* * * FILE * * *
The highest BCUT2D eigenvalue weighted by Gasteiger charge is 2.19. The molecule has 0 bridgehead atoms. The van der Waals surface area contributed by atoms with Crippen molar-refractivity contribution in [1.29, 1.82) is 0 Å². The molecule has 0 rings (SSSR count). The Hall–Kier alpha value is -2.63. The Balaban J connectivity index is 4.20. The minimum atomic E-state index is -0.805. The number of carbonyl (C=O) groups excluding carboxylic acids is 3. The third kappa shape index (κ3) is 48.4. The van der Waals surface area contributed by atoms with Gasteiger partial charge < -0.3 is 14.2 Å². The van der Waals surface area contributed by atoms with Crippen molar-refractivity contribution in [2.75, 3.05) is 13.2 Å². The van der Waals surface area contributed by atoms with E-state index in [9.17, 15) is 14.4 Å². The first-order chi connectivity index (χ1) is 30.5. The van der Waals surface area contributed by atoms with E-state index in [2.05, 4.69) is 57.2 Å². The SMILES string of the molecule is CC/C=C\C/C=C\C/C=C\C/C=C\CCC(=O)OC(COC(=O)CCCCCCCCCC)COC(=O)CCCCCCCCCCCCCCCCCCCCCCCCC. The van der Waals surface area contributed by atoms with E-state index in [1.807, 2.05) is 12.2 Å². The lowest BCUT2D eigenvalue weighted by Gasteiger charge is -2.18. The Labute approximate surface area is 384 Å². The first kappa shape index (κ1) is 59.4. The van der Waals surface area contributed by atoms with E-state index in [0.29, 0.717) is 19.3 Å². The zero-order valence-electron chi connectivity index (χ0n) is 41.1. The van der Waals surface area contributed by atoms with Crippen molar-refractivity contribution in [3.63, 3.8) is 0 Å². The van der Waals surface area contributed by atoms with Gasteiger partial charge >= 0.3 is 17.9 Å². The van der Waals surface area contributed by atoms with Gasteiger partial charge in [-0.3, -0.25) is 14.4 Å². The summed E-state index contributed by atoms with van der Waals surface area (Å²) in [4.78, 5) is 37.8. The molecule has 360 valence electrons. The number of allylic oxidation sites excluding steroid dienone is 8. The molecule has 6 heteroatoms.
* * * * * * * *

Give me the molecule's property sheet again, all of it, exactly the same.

The highest BCUT2D eigenvalue weighted by Gasteiger charge is 2.19. The molecule has 0 bridgehead atoms. The van der Waals surface area contributed by atoms with Crippen molar-refractivity contribution in [1.29, 1.82) is 0 Å². The molecule has 0 rings (SSSR count). The Hall–Kier alpha value is -2.63. The Balaban J connectivity index is 4.20. The minimum atomic E-state index is -0.805. The number of carbonyl (C=O) groups excluding carboxylic acids is 3. The third kappa shape index (κ3) is 48.4. The van der Waals surface area contributed by atoms with Gasteiger partial charge < -0.3 is 14.2 Å². The van der Waals surface area contributed by atoms with Crippen molar-refractivity contribution in [2.75, 3.05) is 13.2 Å². The van der Waals surface area contributed by atoms with E-state index in [9.17, 15) is 14.4 Å². The first-order chi connectivity index (χ1) is 30.5. The van der Waals surface area contributed by atoms with E-state index in [2.05, 4.69) is 57.2 Å². The SMILES string of the molecule is CC/C=C\C/C=C\C/C=C\C/C=C\CCC(=O)OC(COC(=O)CCCCCCCCCC)COC(=O)CCCCCCCCCCCCCCCCCCCCCCCCC. The van der Waals surface area contributed by atoms with E-state index in [1.807, 2.05) is 12.2 Å². The lowest BCUT2D eigenvalue weighted by Gasteiger charge is -2.18. The Labute approximate surface area is 384 Å². The first kappa shape index (κ1) is 59.4. The van der Waals surface area contributed by atoms with E-state index in [0.29, 0.717) is 19.3 Å². The zero-order valence-electron chi connectivity index (χ0n) is 41.1. The van der Waals surface area contributed by atoms with Crippen molar-refractivity contribution in [3.63, 3.8) is 0 Å². The van der Waals surface area contributed by atoms with Gasteiger partial charge >= 0.3 is 17.9 Å². The van der Waals surface area contributed by atoms with Gasteiger partial charge in [-0.3, -0.25) is 14.4 Å². The summed E-state index contributed by atoms with van der Waals surface area (Å²) in [4.78, 5) is 37.8. The molecule has 360 valence electrons. The number of allylic oxidation sites excluding steroid dienone is 8. The molecule has 6 heteroatoms.